Processing for ITS2 amplicon sequencing was identical to that used for 16S amplicon sequencing, except with the following differences: Primers and PCR conditions were previously described (Gweon et al., 2015). Paired-end reads were trimmed at the non-overlapping ends, and high-quality reads were classified using UNITE (v. 7.1) (Koljalg et al., 2005).
16S and ITS2 Sequencing Quality Control
The potential for contamination was addressed by co-sequencing DNA amplified from specimens and from four template-free PCR controls and extraction kit reagents processed the same way as the specimens (two for breast milk specimens). Two positive controls, consisting of cloned SUP05 DNA, were also included (number of copies = 2∗10^6). Breast milk samples were extracted and PCR amplified separately from the stool samples but sequenced on the same lane. Given the different distributions of contaminating OTUs from breast milk blanks compared to stool, QC was done for the breast milk samples separately. Contaminating OTUs can come from two main sources: from PCR and extraction reagents and carryover from neighboring samples during the extraction and amplification process. OTUs were considered reagent contaminants and removed from the dataset if they were present in over 50% of blank samples and their count geometric mean plus one standard deviation was greater than that in the samples. Using this approach, OTUs with high counts in many samples (mainly including taxa commonly known to be highly abundant in these sample types) were not flagged for removal, despite their presence in blanks. For OTUs whose mean counts were high in the samples but also found in over 50% of blanks, the mean count plus standard deviation from the blanks was subtracted from each of the samples. Samples with total counts under 1,000 were also removed. Once filtered, data from breast milk and stool were recombined for further analysis.
We used the phyloseq R package (Charlop-Powers and Brady, 2015) to compute alpha and beta diversity. We estimated microbial diversity with abundance-dependent (Shannon) and independent (Observed richness) metrics after subsampling the OTU table to account for unequal sampling depth. To test for relationships between age, we used the Wilcoxon test comparing each age bin to the Mothers of one-month-old (DOL 26–35) infants, as this was considered the adult microbiota group. p-values were adjusted using the Bonferroni correction, and adjusted p-values under 0.05 were considered significant.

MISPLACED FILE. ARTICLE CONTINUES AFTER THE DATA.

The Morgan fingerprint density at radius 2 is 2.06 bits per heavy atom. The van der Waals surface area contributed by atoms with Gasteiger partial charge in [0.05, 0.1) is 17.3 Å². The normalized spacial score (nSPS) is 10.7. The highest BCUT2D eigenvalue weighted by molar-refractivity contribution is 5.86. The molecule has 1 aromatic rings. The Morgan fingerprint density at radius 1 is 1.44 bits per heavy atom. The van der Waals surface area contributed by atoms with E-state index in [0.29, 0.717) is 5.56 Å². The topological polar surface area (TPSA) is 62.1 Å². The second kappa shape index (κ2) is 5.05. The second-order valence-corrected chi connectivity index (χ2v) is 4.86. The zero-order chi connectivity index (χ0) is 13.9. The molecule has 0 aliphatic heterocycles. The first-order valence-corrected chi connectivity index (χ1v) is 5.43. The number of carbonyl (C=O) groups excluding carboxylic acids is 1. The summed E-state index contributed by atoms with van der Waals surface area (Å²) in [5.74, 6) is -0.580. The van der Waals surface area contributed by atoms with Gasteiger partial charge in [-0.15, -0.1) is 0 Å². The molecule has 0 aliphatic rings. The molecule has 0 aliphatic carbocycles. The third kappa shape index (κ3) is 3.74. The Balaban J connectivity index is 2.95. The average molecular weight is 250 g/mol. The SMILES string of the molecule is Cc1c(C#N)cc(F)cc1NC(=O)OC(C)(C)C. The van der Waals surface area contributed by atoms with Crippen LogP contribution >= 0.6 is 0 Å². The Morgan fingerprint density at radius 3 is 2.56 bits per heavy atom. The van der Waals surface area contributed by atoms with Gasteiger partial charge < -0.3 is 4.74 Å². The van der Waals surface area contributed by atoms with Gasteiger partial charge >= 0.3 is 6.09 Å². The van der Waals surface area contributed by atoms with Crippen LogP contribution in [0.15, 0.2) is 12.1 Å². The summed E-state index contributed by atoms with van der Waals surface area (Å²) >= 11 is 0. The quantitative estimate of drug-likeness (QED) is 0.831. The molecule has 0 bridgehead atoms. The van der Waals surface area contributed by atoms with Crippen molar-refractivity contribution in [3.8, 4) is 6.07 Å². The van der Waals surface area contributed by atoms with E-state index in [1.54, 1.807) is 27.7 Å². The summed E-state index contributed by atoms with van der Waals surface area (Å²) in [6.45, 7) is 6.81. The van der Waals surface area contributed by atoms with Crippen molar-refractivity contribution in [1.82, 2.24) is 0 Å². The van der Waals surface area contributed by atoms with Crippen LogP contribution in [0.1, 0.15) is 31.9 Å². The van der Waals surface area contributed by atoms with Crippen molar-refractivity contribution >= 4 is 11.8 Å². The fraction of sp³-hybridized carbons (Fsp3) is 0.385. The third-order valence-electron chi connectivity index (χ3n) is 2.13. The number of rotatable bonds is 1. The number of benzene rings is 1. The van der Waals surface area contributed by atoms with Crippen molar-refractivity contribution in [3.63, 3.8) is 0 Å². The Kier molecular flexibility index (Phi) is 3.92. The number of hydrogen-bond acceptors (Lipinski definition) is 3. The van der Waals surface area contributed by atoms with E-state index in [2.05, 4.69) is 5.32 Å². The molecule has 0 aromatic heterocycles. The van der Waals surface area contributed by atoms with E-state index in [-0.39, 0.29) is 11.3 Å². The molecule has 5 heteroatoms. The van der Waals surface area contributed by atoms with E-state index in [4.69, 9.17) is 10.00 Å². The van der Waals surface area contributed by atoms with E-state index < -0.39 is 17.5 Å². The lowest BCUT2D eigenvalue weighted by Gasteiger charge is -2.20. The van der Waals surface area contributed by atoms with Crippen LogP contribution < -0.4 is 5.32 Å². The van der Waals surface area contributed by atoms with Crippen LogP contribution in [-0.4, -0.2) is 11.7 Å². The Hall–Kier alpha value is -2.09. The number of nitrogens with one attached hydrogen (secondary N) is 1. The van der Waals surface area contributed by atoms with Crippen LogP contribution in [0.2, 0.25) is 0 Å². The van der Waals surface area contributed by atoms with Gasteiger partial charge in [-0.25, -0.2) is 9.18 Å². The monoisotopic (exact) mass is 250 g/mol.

Beta diversity was computed using the Bray–Curtis index. Sample clustering was visualized using non-metric-multidimensional scaling (NMDS). To test whether child age (all age bins except maternal samples) explained community composition, we used the Adonis test from R package vegan (Oksanen et al., 2017) using age in days calculated between the time interval between participant’s date of birth and visit date. To test if community composition between 5-year-olds (age bin MOL 57–63; 5 years) and younger children differed, we computed the Bray–Curtis distance of individuals in each bin to their distance to all individuals in the MOL 57–63 bin. The Wilcoxon rank-sum test was then used to compare distances between each bin to the median distance among the 5-year-olds to others in the same bin. p-values were adjusted using the Bonferroni correction, and adjusted p-values under 0.05 were considered significant.
To identify OTUs differentially abundant between mothers of 0–5-day-old vs. 26–35-day-old infants, we used the Wald test implemented in the R package DESeq2 (Love et al., 2014). Differential abundance was considered significant if the Benjamini–Hochberg adjusted p-value was less than 0.05. To further visualize select bacterial genera differentially abundant between maternal groups and their abundance across the age spectrum, we aggregated OTU counts by genus-level assignment and confirmed that the genera differed between groups using the Wilcoxon rank-sum test.
Shared Operational Taxonomic Units Between Mother and Infant